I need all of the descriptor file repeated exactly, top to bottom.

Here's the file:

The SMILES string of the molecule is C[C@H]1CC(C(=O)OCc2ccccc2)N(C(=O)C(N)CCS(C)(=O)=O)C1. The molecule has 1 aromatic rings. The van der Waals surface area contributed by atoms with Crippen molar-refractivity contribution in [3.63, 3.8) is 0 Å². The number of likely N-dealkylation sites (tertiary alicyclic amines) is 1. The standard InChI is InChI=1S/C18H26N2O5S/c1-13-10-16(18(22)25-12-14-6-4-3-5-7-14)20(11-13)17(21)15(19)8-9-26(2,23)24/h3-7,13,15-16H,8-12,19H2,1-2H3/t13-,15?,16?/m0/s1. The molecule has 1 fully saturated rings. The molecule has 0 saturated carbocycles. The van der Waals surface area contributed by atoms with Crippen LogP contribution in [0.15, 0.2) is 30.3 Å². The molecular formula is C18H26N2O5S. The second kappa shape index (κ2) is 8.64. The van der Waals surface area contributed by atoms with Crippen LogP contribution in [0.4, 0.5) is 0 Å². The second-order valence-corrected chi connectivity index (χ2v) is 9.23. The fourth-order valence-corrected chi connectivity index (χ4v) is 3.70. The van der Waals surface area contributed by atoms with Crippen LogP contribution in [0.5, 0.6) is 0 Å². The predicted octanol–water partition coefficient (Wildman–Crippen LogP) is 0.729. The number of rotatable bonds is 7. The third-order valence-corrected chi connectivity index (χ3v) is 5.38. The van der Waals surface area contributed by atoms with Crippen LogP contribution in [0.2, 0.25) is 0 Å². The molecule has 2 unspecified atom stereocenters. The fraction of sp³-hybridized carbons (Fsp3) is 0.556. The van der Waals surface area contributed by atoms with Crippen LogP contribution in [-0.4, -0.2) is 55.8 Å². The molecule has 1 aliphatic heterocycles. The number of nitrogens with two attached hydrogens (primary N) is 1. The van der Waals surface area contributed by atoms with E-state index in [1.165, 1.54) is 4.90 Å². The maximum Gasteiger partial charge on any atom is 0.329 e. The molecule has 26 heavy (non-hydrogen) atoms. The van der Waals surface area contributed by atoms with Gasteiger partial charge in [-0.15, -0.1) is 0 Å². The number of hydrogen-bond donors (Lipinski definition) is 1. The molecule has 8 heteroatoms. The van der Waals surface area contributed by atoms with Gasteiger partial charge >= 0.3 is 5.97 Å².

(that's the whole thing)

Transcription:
The SMILES string of the molecule is C[C@H]1CC(C(=O)OCc2ccccc2)N(C(=O)C(N)CCS(C)(=O)=O)C1. The molecule has 1 aromatic rings. The van der Waals surface area contributed by atoms with Crippen molar-refractivity contribution in [3.63, 3.8) is 0 Å². The number of likely N-dealkylation sites (tertiary alicyclic amines) is 1. The standard InChI is InChI=1S/C18H26N2O5S/c1-13-10-16(18(22)25-12-14-6-4-3-5-7-14)20(11-13)17(21)15(19)8-9-26(2,23)24/h3-7,13,15-16H,8-12,19H2,1-2H3/t13-,15?,16?/m0/s1. The molecule has 1 fully saturated rings. The molecule has 0 saturated carbocycles. The van der Waals surface area contributed by atoms with Crippen LogP contribution in [0.15, 0.2) is 30.3 Å². The molecular formula is C18H26N2O5S. The second kappa shape index (κ2) is 8.64. The van der Waals surface area contributed by atoms with Crippen LogP contribution in [0.4, 0.5) is 0 Å². The second-order valence-corrected chi connectivity index (χ2v) is 9.23. The fourth-order valence-corrected chi connectivity index (χ4v) is 3.70. The van der Waals surface area contributed by atoms with Crippen LogP contribution in [0.5, 0.6) is 0 Å². The predicted octanol–water partition coefficient (Wildman–Crippen LogP) is 0.729. The number of rotatable bonds is 7. The third-order valence-corrected chi connectivity index (χ3v) is 5.38. The van der Waals surface area contributed by atoms with Crippen LogP contribution in [0.2, 0.25) is 0 Å². The molecule has 2 unspecified atom stereocenters. The fraction of sp³-hybridized carbons (Fsp3) is 0.556. The van der Waals surface area contributed by atoms with Crippen LogP contribution in [-0.4, -0.2) is 55.8 Å². The molecule has 1 aliphatic heterocycles. The number of nitrogens with two attached hydrogens (primary N) is 1. The van der Waals surface area contributed by atoms with E-state index in [1.165, 1.54) is 4.90 Å². The maximum Gasteiger partial charge on any atom is 0.329 e. The molecule has 26 heavy (non-hydrogen) atoms. The van der Waals surface area contributed by atoms with Gasteiger partial charge in [-0.15, -0.1) is 0 Å². The number of hydrogen-bond donors (Lipinski definition) is 1. The molecule has 8 heteroatoms. The van der Waals surface area contributed by atoms with Gasteiger partial charge >= 0.3 is 5.97 Å².